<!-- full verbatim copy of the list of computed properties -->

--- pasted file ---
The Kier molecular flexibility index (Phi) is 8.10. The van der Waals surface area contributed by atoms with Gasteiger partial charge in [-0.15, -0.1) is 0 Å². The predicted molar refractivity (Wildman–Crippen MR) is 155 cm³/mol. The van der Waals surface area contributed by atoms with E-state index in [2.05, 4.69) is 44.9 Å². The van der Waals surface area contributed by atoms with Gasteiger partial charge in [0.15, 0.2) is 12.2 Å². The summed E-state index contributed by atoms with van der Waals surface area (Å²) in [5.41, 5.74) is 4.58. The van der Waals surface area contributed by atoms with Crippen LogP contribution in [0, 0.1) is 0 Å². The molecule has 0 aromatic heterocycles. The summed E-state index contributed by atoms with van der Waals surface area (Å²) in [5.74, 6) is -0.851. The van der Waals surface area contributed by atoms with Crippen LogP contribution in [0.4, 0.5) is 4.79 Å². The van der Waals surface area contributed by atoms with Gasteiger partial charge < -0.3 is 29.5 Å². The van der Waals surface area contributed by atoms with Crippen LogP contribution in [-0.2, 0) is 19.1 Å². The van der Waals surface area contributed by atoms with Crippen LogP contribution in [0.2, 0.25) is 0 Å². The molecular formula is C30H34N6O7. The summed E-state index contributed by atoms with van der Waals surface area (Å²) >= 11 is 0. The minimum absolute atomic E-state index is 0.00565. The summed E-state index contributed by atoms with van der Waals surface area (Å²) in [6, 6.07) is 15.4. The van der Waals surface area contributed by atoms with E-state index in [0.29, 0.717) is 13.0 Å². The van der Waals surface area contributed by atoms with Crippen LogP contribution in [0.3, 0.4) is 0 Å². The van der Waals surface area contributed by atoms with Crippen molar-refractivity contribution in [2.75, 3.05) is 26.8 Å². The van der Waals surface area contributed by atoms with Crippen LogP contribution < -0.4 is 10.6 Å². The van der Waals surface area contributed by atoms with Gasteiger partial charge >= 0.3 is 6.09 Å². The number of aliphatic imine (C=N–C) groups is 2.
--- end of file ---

The Kier molecular flexibility index (Phi) is 8.10. The van der Waals surface area contributed by atoms with Gasteiger partial charge in [-0.15, -0.1) is 0 Å². The predicted molar refractivity (Wildman–Crippen MR) is 155 cm³/mol. The van der Waals surface area contributed by atoms with E-state index in [2.05, 4.69) is 44.9 Å². The van der Waals surface area contributed by atoms with Gasteiger partial charge in [0.15, 0.2) is 12.2 Å². The summed E-state index contributed by atoms with van der Waals surface area (Å²) in [5.41, 5.74) is 4.58. The van der Waals surface area contributed by atoms with Crippen LogP contribution in [0, 0.1) is 0 Å². The molecule has 0 aromatic heterocycles. The summed E-state index contributed by atoms with van der Waals surface area (Å²) in [5.74, 6) is -0.851. The van der Waals surface area contributed by atoms with Crippen LogP contribution in [0.4, 0.5) is 4.79 Å². The van der Waals surface area contributed by atoms with Gasteiger partial charge < -0.3 is 29.5 Å². The van der Waals surface area contributed by atoms with Crippen LogP contribution in [-0.2, 0) is 19.1 Å². The van der Waals surface area contributed by atoms with Crippen LogP contribution in [0.2, 0.25) is 0 Å². The molecular formula is C30H34N6O7. The summed E-state index contributed by atoms with van der Waals surface area (Å²) >= 11 is 0. The minimum absolute atomic E-state index is 0.00565. The summed E-state index contributed by atoms with van der Waals surface area (Å²) in [6, 6.07) is 15.4. The van der Waals surface area contributed by atoms with E-state index in [0.29, 0.717) is 13.0 Å². The van der Waals surface area contributed by atoms with Crippen LogP contribution in [0.3, 0.4) is 0 Å². The van der Waals surface area contributed by atoms with Crippen molar-refractivity contribution in [2.75, 3.05) is 26.8 Å². The van der Waals surface area contributed by atoms with Crippen LogP contribution < -0.4 is 10.6 Å². The van der Waals surface area contributed by atoms with Gasteiger partial charge >= 0.3 is 6.09 Å². The number of aliphatic imine (C=N–C) groups is 2.